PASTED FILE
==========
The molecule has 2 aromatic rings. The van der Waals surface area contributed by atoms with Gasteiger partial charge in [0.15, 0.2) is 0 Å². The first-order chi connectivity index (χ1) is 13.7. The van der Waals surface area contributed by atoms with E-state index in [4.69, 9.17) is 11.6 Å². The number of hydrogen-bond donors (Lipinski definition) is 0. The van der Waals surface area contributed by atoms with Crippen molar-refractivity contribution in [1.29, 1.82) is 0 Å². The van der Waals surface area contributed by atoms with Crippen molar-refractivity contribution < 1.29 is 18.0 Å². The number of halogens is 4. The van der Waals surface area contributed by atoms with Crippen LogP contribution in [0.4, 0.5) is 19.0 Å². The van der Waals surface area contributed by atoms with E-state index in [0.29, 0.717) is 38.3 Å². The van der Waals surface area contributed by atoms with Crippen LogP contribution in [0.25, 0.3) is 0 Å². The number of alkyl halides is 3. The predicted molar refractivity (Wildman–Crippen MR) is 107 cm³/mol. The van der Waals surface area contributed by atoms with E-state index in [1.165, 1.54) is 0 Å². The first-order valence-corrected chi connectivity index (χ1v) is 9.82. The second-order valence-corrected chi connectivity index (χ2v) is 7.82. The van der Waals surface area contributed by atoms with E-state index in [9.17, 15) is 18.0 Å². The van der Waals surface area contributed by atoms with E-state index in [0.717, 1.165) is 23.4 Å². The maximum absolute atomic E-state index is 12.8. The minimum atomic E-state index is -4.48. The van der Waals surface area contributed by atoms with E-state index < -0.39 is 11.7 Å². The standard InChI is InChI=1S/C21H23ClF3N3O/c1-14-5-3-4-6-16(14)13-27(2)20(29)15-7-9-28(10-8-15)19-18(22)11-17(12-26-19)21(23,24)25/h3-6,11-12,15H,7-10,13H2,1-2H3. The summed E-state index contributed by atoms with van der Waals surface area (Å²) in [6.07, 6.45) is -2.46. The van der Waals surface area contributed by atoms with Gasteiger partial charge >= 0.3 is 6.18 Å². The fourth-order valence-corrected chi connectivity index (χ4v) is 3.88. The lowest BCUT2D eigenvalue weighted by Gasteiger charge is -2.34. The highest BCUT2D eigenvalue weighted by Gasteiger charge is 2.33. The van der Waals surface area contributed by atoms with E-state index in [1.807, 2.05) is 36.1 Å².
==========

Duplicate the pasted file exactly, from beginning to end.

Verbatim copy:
The molecule has 2 aromatic rings. The van der Waals surface area contributed by atoms with Gasteiger partial charge in [0.15, 0.2) is 0 Å². The first-order chi connectivity index (χ1) is 13.7. The van der Waals surface area contributed by atoms with E-state index in [4.69, 9.17) is 11.6 Å². The number of hydrogen-bond donors (Lipinski definition) is 0. The van der Waals surface area contributed by atoms with Crippen molar-refractivity contribution in [1.29, 1.82) is 0 Å². The van der Waals surface area contributed by atoms with Crippen molar-refractivity contribution < 1.29 is 18.0 Å². The number of halogens is 4. The van der Waals surface area contributed by atoms with Crippen LogP contribution in [0.4, 0.5) is 19.0 Å². The van der Waals surface area contributed by atoms with E-state index in [0.29, 0.717) is 38.3 Å². The van der Waals surface area contributed by atoms with Crippen LogP contribution in [0.25, 0.3) is 0 Å². The number of alkyl halides is 3. The predicted molar refractivity (Wildman–Crippen MR) is 107 cm³/mol. The van der Waals surface area contributed by atoms with E-state index in [1.165, 1.54) is 0 Å². The first-order valence-corrected chi connectivity index (χ1v) is 9.82. The second-order valence-corrected chi connectivity index (χ2v) is 7.82. The van der Waals surface area contributed by atoms with E-state index in [9.17, 15) is 18.0 Å². The van der Waals surface area contributed by atoms with E-state index in [0.717, 1.165) is 23.4 Å². The maximum absolute atomic E-state index is 12.8. The minimum atomic E-state index is -4.48. The van der Waals surface area contributed by atoms with E-state index < -0.39 is 11.7 Å². The standard InChI is InChI=1S/C21H23ClF3N3O/c1-14-5-3-4-6-16(14)13-27(2)20(29)15-7-9-28(10-8-15)19-18(22)11-17(12-26-19)21(23,24)25/h3-6,11-12,15H,7-10,13H2,1-2H3. The summed E-state index contributed by atoms with van der Waals surface area (Å²) in [6.07, 6.45) is -2.46. The van der Waals surface area contributed by atoms with Gasteiger partial charge >= 0.3 is 6.18 Å². The fourth-order valence-corrected chi connectivity index (χ4v) is 3.88. The lowest BCUT2D eigenvalue weighted by Gasteiger charge is -2.34. The highest BCUT2D eigenvalue weighted by Gasteiger charge is 2.33. The van der Waals surface area contributed by atoms with E-state index in [1.807, 2.05) is 36.1 Å².